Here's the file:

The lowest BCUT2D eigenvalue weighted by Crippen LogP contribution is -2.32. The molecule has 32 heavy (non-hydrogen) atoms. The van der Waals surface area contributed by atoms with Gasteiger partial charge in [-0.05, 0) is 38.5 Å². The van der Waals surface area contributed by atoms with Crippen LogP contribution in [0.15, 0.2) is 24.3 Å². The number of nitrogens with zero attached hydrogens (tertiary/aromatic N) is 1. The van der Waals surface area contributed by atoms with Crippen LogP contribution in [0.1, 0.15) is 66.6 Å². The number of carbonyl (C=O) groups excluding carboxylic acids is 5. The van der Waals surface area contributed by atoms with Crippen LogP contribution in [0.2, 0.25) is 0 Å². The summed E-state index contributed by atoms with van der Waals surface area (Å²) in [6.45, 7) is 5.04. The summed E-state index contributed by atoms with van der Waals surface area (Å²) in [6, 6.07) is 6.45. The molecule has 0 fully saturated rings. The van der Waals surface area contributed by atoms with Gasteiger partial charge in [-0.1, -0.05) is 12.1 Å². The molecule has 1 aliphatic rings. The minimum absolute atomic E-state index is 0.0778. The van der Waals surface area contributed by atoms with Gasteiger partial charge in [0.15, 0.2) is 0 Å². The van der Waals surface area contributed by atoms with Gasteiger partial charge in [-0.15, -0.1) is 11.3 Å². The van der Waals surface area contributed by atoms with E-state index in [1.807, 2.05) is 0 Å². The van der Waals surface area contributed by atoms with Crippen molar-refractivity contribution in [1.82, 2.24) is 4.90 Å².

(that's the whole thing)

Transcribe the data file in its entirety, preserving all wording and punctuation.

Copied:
The lowest BCUT2D eigenvalue weighted by Crippen LogP contribution is -2.32. The molecule has 32 heavy (non-hydrogen) atoms. The van der Waals surface area contributed by atoms with Gasteiger partial charge in [-0.05, 0) is 38.5 Å². The van der Waals surface area contributed by atoms with Crippen LogP contribution in [0.15, 0.2) is 24.3 Å². The number of nitrogens with zero attached hydrogens (tertiary/aromatic N) is 1. The van der Waals surface area contributed by atoms with Crippen LogP contribution in [0.1, 0.15) is 66.6 Å². The number of carbonyl (C=O) groups excluding carboxylic acids is 5. The van der Waals surface area contributed by atoms with Crippen LogP contribution in [0.2, 0.25) is 0 Å². The summed E-state index contributed by atoms with van der Waals surface area (Å²) in [6.45, 7) is 5.04. The summed E-state index contributed by atoms with van der Waals surface area (Å²) in [6, 6.07) is 6.45. The molecule has 0 fully saturated rings. The van der Waals surface area contributed by atoms with Gasteiger partial charge in [-0.1, -0.05) is 12.1 Å². The molecule has 1 aliphatic rings. The minimum absolute atomic E-state index is 0.0778. The van der Waals surface area contributed by atoms with Gasteiger partial charge in [0.15, 0.2) is 0 Å². The van der Waals surface area contributed by atoms with Gasteiger partial charge in [-0.15, -0.1) is 11.3 Å². The van der Waals surface area contributed by atoms with E-state index in [1.807, 2.05) is 0 Å². The van der Waals surface area contributed by atoms with Crippen molar-refractivity contribution in [1.82, 2.24) is 4.90 Å².